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?Like most people, I had the urge to grow up quickly. Despite the constant “they grow up so fast” from relatives, it was not fast enough for me. I used to say, “I can’t wait until I grow up,” usually when I was frustrated with my mom’s strict rules. I fantasized about living a posh life, walking under the warm sun wearing designer shades with my athletic boyfriend before stopping at a restaurant and drinking expensive wines without my mom nagging me.
My fantasy would abruptly end when my mom shattered my thoughts by reminding me that it was getting late and I had not yet started my homework.
Sigh. Through my own experiences—wearing excessive makeup to make myself appear older and dating older guys—and enlightenment, my views of being an adult have changed. Adulthood is something that will occur whether we are ready or not. College is a big leap that forces people into that transition from childhood to the beginning of adult life, especially if you are going to be living on campus.
In college, I will have to cook and clean and care for myself. I will no longer have my mom telling me to avoid certain people, not to procrastinate and to make the right decisions.
However, I will be able to keep the advice my mom has instilled in me so far, even when we are apart, although it may be hard to do so with the partying and alcohol and stress of college.
Legally, being an adult could mean being 18, yet there is no way that minute that distinguishes someone from being 17 on one day and 18 the next can determine their adulthood. Being an adult comes gradually as people take responsibilities for their actions, take care of priorities and look out for themselves with limited support of others.
Adulthood is not determined by age or ability to bear children or being physically developed. I know people older than 18 who have not yet obtained these traits and I’ve seen many teen moms dependent on their parents to support the baby. I will be an adult when I am able to make the right decisions determined by my morals that I have acquired over my years, when I understand the repercussions of my actions, when I am self-sufficient or accept limited help from parents or friends, and when I care not only for myself but others.
The closer I get the more frightened I become. Now I’m in no rush to become an adult. I will take advantage of my mom’s guidance and housing and rules for as long as I can. I will enjoy the moment I am in and embrace my life when I am an adult. What does make you a grown-up? Is it moving out of the house? Hitting a certain age? Having a relationship? Getting a job? How is it that we can do those things, that we consider to be “adult”, but we still feel like kids?
Or that we feel like grown-ups, we’re certainly old enough, but we haven’t seemed to have accomplished any of those things “grown-ups” have done? For me being an adult is a compilation of various features and components and is more or less a personal achievement. There is no exact pattern of becoming an adult as every single person has their own way of improvement. But you always have to make that first step that draws the beginning of your self-improving. There are a number of abilities I believe you have to acomplish in order to even begin to get closer to being an adult.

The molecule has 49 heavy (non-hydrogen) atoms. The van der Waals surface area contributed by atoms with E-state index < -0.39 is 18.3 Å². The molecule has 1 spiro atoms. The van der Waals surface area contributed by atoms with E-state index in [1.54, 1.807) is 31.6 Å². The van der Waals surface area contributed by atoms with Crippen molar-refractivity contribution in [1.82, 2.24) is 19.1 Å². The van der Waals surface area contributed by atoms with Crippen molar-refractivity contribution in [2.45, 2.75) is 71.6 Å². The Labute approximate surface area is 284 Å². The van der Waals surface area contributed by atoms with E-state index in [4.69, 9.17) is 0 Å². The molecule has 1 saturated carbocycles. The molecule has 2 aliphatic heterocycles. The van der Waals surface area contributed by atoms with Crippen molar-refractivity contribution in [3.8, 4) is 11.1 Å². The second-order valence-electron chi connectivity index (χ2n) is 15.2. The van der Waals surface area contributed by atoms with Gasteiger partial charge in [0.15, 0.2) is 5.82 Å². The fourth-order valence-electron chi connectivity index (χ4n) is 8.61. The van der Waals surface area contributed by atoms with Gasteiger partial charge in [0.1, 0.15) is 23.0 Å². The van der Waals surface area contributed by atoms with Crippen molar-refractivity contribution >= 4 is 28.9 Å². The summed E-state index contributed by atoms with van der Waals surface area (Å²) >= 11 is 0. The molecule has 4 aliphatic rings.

The ability of making reasonable decisions for yourself and people around you, being able to take responsibility for your actions, able to make the most of what you have and try to improve yourself in any possible way. Becoming an adult is a journey everyone should make at a certain moment in order to become the most they can be, to grow as an individual – mentaly and spiritually. Many people find it rather difficult and they… [continues] There is no clear determinant for determining when a person becomes an adult, Some say it’s when you turn eighteen others say it’s when you get your drivers license.
One thing is for sure though to become an adult you must be mature and ready to take on the world. Being an adult means achieving a separate identity, being able to support your self and/or your family financially, and being able to provide yourself with a house or a place to call home. Adulthood consists of many different aspects, and is not an easy part of life. To become an adult you must achieve a separate identity. Erik Erickson a Austrian psychologist defined identity as “a sense of self part from one’s family.
” This means to be an adult you must become independent so that you will be provided the opportunity to learn and take responsibility for your own lives. Young adults need to know who they are in order to be self-dependent, they also need to know their strengths and weaknesses, and the values they consider to be important to them. People never seem to quite understand the meaning of being an “adult”. I myself am not very sure of the full meaning of it. It has always seemed to me that age is irrelevant.
You can be 12 and understand things better than a 30-year-old or you can be 40, have two PhD’s and still wonder if pigeons are migratory birds. Many people my age think that getting out of their parents’ house is an act of maturity but how does changing your situation prove that you are an “adult”? If they run away from home it is more likely to lose themselves trying to cope alone and underprepared with the difficulties in life. To become an adult you must achieve a separate identity. Still everyone perceives the world and every thought in it through their own consciousness.
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